To the gathered graduates of the 2020-21 school year,
I have nothing to tell you.
You see, when your school asked me to speak at commencement, I thought it was a strange request—I’m neither famous nor especially qualified—but I also thought that it would be easy. The mission of a graduation speaker is usually a straightforward one: someone of moderate credentials or prestige is trotted up onstage to speak to you for a short time—ten to fifteen minutes, max, lest people get too restless in the sun—offer some platitudes, vaguely inspire you, and rhetorically send you on your way into a world you have prepared for but not fully seen yet.
Usually we’ll wear the same funny hat that we’re making you wear, to show that it’s not just some kind of prank we pulled on you. (It is, though. Suckers.) You’ll mostly yawn and fidget through the speech, and we’ll hope that maybe it catches on on YouTube for the right reasons, and not because someone noticed our obvious plagiarisms, or because we got attacked by a seagull during the speech.
It’s not normally a difficult task.
Using the tiny bit of authority conferred by standing behind a lectern, the graduation speaker is able to effuse with confidence and gravitas about the road that lies ahead of you.
You have learned so much these past [insert number] years, lessons that will serve you well. But the biggest lessons still lie ahead, lessons you can’t learn from any book. You will face challenges and setbacks and heartbreaks. You may not succeed right away, but if you stay strong and determined and make your bed every morning, you will come through it a better person, just like I did blah blah blah
[hurls speech papers at seagull that was creeping too close to the lectern]
You wore a mask to kindergarten.
What can I say to you that you don’t already know?
You spent third grade lining up on Xs marked in painter’s tape on the floor, and sitting in squares of it. We told you this would keep you safe, and we hoped it would, but we were learning right along with you and it was clear to you that we were just guessing.
You did the school play on a laptop screen, and that’s the same place you did math and history and French and—somehow—gym class.
You spent a year apart from each other and came back this spring to completely different people, both physically and emotionally, and you were expected to continue on as though everything was normal.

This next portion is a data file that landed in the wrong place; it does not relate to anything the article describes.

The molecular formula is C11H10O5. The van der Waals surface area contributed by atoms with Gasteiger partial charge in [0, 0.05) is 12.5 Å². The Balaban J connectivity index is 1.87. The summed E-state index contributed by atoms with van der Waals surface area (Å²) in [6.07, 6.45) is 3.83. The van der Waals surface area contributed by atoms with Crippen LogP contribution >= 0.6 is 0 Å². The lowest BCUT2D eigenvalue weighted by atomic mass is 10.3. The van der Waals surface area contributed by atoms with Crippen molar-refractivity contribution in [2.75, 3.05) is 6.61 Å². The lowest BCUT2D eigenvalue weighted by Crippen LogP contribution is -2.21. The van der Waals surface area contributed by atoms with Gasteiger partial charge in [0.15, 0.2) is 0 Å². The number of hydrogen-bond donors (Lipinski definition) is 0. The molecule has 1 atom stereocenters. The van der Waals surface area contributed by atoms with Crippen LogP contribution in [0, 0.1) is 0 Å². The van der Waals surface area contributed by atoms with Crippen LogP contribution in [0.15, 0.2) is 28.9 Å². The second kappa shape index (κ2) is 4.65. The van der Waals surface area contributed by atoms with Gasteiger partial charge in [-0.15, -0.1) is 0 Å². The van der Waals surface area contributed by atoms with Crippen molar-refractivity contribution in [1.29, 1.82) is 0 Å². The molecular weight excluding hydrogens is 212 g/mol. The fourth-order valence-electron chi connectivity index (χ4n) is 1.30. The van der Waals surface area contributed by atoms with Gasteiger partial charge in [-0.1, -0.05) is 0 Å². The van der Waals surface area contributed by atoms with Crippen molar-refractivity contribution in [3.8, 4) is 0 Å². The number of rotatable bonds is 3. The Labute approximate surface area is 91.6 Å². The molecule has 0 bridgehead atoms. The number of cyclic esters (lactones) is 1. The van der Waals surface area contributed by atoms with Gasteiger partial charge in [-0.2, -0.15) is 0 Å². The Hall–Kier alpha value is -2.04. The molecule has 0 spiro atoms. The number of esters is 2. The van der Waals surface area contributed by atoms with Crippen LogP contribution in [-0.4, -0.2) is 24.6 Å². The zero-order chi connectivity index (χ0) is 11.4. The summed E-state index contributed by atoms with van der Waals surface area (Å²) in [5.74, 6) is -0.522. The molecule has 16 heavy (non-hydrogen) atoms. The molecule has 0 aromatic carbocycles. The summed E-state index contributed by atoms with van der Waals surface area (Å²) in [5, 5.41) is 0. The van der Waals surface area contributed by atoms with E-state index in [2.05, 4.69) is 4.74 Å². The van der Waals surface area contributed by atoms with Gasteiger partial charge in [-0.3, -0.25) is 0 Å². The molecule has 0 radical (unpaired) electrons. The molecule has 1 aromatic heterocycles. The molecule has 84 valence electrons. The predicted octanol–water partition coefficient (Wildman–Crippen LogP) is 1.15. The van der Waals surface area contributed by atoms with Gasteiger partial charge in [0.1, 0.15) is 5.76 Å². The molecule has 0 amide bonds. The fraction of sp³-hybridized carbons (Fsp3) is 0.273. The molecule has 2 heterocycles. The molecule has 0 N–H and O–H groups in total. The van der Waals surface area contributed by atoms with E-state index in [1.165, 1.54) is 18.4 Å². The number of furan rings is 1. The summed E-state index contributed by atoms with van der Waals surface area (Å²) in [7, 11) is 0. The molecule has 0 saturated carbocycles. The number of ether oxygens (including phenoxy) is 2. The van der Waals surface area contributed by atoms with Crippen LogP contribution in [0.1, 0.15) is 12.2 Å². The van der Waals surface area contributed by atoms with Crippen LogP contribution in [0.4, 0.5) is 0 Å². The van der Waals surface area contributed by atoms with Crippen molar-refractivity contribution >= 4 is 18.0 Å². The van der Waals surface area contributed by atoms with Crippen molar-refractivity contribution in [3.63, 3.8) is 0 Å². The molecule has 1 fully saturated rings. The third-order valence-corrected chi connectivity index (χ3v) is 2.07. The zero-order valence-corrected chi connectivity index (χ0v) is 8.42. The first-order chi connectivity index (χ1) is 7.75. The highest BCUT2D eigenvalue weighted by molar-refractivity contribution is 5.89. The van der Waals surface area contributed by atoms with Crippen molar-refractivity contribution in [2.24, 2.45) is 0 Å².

You didn’t get to do so many of the things that you were promised were part of the equation, things your older siblings or cousins or neighbors got to do, things that were supposed to be essential parts of the school experience.
You had prom outside, and it looked beautiful.
You—I see you over there, teachers, you’re the ones who look especially tired—you taught to a virtual classroom of blank squares with names over them. You spoke to a virtual wall instead of a room full of faces and you still gave it your all because that’s just what you do and calling you a hero isn’t repayment for that even if it’s true.
You did all of these things this past year, and you complained far less than adults tasked with smaller and less disruptive challenges did.
So what could a graduation speaker tell you?
We tell you that you are the future, but you’re sitting here right now. (Possibly still on a laptop screen.) We tell you that you will need to be brave and bold, but you’ve already been tasked with that. We tell you that the future is a long road full of twists and turns and bumps, but you’re already on that road and it’s pretty clear by now that the previous generations don’t have any idea where it’s going either.
We tell you to wear sunscreen. That one’s still true.
We—and I keep using “we” here to refer to myself and all the other graduation speakers out there, the politicians and low-grade television stars, the retired athletes or moderate titans of industry—we stand here in representation of the lessons of the past. We have learned things because we have been through them, and we can share with you the wisdom that gave you. The past has the answers, and we’re here to pass them along to you, the future.
We failed you this year because that’s what the past actually does. It fails you, and dares you to make the future different.
So what could I tell you? You already know.
—Scott Hines (@actioncookbook)